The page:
The defense was exploited over the years by teams with large offensive lineman and running back capable of running through contact. The 2011 team also struggled against teams with elite QBs, losing to USC and QB Matt Barkley, and struggling in the Rose Bowl against Russell Wilson.
The 2019 defense is arguably the best defense in school history. Holding eight opponents under 20 points, the 2019 crew gave up an average of only 16.5 points per game.
Headlined by linebacker Troy Dye, safety Brady Breeze and freshman phenom Kayvon Thibodeaux, the 2019 squad used many some of the “bend-don’t-break” tactics of the 2011 team, but to much greater effect. The team also forced turnovers at a high rate, coming in at just under two per game. However, giving up only 329.1 yards per game, and having one of the top red zone defenses allowed the unit to top the 2011 group.
The 2019 defense had no major, exploitable weakness. They lacked size in the secondary, but made up for it with suffocating coverage and an elite pass rush. The 2019 unit allowed only six of their opponents to match the average points allowed of the 2011 group.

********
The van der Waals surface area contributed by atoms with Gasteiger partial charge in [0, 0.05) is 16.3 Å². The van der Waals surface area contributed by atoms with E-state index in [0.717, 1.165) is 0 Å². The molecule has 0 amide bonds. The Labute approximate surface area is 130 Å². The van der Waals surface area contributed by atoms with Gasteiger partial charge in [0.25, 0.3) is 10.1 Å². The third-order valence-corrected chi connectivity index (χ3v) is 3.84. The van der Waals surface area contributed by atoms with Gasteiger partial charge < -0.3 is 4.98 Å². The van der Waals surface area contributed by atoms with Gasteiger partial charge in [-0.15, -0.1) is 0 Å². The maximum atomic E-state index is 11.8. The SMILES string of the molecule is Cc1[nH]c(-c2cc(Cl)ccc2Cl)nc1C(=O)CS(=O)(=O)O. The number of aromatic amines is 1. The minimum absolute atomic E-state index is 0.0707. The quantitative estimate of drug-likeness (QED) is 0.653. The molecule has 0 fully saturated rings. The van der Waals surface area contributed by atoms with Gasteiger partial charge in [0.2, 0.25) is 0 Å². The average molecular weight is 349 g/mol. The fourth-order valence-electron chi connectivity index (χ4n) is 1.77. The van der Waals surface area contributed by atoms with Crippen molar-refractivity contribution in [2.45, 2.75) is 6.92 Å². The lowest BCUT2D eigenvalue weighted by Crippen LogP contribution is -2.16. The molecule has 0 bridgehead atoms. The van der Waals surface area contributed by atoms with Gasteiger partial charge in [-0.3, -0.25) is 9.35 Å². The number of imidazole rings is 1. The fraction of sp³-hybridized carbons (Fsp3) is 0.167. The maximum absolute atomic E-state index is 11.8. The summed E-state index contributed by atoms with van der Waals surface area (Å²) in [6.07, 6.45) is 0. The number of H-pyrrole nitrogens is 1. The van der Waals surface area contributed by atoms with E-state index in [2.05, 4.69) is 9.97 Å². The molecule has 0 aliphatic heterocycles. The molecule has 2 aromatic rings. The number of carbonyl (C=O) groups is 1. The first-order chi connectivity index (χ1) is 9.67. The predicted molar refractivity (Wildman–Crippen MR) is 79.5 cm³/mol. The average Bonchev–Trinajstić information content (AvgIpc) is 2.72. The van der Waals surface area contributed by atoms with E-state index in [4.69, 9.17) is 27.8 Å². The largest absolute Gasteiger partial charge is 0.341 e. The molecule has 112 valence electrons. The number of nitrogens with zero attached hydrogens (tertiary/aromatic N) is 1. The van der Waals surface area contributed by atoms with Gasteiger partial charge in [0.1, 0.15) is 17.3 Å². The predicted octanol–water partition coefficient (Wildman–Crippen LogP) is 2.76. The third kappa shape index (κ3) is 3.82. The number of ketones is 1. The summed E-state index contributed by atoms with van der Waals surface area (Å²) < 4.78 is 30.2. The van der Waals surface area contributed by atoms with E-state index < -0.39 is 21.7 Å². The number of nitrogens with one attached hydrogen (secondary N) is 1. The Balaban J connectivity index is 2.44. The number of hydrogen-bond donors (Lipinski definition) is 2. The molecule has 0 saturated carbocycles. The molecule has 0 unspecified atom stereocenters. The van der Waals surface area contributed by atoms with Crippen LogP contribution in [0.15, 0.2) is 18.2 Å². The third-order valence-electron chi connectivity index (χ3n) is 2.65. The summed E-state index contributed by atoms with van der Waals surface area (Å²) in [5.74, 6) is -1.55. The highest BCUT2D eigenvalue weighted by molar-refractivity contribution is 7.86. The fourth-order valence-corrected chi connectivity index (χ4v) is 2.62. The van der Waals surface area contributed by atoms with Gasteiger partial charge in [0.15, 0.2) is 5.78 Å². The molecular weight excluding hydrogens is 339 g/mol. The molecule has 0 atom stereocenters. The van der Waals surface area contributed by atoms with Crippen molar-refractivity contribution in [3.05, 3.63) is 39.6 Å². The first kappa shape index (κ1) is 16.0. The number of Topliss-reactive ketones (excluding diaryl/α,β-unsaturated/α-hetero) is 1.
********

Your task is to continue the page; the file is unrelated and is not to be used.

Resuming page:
The 2019 defense gets the edge.
Verdict: This Would Be a GREAT Matchup
Sadly, the two teams will never meet. The debate will never truly be settled about who is better, but after careful analysis, the winner of the game would be:
The Oregon Ducks!
Yuma, ArizonaTop Photo Credit: Tom Corno
Natalie Liebhaber, the FishDuck.com Volunteer Editor for this article, works in the financial technology industry in Bozeman, Montana.
Ryan Robertson is a defense contractor for the United States Marine Corps. A lifelong Duck fan from Grants Pass, he joined the Army out of high school. After four years as an Intelligence Analyst he decided it was time to further his education and pay more attention to his Ducks. One of Ryan’s first memories is of watching the Ducks, led by Joey Harrington, beating up on the Utah Utes in 2001. His grandfather ran track at Oregon in the ‘50s. He loves the Ducks, and has a passionate interest in reading every scrap of analysis centered around the football team.